A judge has ruled that UKIP is to be jointly and severally liable alongside Jane Collins, MEP, for part of a £670,000 legal bill run up by Sarah Champion, Sir Kevin Barron and John Healey (the “Labour MPs”) who accused Jane Collins of slander and libel following her speech at the UKIP party conference in 2014.
The quantum of the liability has yet to be determined but it is expected to be up to £200,000. The impact of the Order is reported in the press to be a significant blow to the party’s financial position.
As discussed in our recent article on third party costs liability (found here), the court may use its discretion to order that a non-party, also referred to as a third party, pay costs (section 51 of the Senior Courts Act 1981).
This provision recognises that a third party funding litigation and receiving the benefit of it should also bear the risks of the claim i.e. the costs associated with bringing it.
The Labour MPs brought an action against Jane Collins in 2014 and following long-running litigation she was ordered to pay damages of £54,000 to each of the Labour MPs plus an interim payment on account of their costs of £120,000. Jane Collins failed to pay and the Labour MPs sought a third party costs order against UKIP having become aware of its involvement and it having funded part of Jane Collins defence of their proceedings. The Labour MP’s full costs claim runs to nearly £670,000.
At a hearing this month, UKIP was made jointly and severally liable with Jane Collins for the Labour MPs costs incurred during specific time periods where UKIP’s actions were felt to have been material. The court made the liability order having been satisfied that “deliberate and calculated decisions” were taken by UKIP so as to “ensure for Party political and specifically electoral reasons that the claimants’ action should not be settled before the General Election”. UKIP’s involvement was such that it took UKIP’s role away from being classified as a pure funder (as UKIP had contended) and into the realms of controlling the course of the action for its own ends, thereby justifying the making of the discretionary third party costs order.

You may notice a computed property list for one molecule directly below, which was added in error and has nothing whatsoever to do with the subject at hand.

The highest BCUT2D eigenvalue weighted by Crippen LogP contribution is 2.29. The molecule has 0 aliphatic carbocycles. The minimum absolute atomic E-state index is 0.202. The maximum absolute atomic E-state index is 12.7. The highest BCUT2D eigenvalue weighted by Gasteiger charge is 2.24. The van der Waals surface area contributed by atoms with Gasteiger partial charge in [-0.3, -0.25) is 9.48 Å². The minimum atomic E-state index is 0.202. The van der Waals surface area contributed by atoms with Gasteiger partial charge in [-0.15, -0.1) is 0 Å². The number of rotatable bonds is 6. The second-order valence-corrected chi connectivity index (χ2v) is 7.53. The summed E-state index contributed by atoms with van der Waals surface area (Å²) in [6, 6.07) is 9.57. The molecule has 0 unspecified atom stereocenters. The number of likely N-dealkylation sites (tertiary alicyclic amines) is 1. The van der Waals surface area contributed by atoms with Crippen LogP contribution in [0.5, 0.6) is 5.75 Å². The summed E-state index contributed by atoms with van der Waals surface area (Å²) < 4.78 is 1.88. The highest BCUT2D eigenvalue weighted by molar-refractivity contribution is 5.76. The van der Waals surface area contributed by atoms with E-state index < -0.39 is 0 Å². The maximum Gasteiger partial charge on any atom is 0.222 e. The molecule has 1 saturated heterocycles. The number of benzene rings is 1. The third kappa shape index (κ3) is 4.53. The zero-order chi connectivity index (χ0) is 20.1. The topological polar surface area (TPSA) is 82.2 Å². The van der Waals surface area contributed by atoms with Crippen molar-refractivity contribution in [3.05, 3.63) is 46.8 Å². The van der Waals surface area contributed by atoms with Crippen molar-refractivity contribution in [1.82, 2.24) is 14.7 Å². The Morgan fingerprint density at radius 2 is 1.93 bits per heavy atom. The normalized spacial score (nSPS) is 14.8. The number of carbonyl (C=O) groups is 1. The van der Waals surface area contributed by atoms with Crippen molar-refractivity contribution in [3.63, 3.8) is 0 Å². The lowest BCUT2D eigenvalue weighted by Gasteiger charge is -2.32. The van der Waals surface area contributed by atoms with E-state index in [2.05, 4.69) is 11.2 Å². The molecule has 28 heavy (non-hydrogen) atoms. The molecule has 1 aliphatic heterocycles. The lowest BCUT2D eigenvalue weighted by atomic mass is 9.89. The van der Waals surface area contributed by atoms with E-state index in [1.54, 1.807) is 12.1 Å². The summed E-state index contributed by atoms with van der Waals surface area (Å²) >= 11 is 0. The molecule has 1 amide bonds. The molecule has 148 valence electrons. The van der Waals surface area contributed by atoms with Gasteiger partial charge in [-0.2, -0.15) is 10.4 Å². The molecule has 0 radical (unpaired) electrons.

This is yet another example of a third party costs order being made. The case should sound a note of caution for others who may be considering whether to become involved with funding litigation or otherwise entering into arrangements to enable a party to pursue or defend a claim.
Before taking such a step you should apprise yourself of the risk of inadvertently creating a costs liability. A failure to appreciate the position could be extremely costly.